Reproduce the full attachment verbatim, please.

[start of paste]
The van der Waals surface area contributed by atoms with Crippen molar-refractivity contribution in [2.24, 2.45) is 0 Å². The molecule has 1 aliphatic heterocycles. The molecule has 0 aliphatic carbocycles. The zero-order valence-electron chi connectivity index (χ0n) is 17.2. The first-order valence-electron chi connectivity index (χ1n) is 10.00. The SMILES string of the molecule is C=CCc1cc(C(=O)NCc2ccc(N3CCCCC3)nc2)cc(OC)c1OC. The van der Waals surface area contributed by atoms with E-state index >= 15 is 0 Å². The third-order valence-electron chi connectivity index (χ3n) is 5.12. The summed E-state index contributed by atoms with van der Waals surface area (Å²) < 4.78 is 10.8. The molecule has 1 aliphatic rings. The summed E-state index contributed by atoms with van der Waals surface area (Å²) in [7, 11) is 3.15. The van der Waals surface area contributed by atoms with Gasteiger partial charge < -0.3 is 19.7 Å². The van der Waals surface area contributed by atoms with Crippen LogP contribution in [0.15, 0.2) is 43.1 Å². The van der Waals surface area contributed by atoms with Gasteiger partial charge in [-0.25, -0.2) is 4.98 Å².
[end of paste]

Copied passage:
The van der Waals surface area contributed by atoms with Crippen molar-refractivity contribution in [2.24, 2.45) is 0 Å². The molecule has 1 aliphatic heterocycles. The molecule has 0 aliphatic carbocycles. The zero-order valence-electron chi connectivity index (χ0n) is 17.2. The first-order valence-electron chi connectivity index (χ1n) is 10.00. The SMILES string of the molecule is C=CCc1cc(C(=O)NCc2ccc(N3CCCCC3)nc2)cc(OC)c1OC. The van der Waals surface area contributed by atoms with E-state index >= 15 is 0 Å². The third-order valence-electron chi connectivity index (χ3n) is 5.12. The summed E-state index contributed by atoms with van der Waals surface area (Å²) < 4.78 is 10.8. The molecule has 1 aliphatic rings. The summed E-state index contributed by atoms with van der Waals surface area (Å²) in [7, 11) is 3.15. The van der Waals surface area contributed by atoms with Gasteiger partial charge < -0.3 is 19.7 Å². The van der Waals surface area contributed by atoms with Crippen LogP contribution in [0.15, 0.2) is 43.1 Å². The van der Waals surface area contributed by atoms with Gasteiger partial charge in [-0.25, -0.2) is 4.98 Å².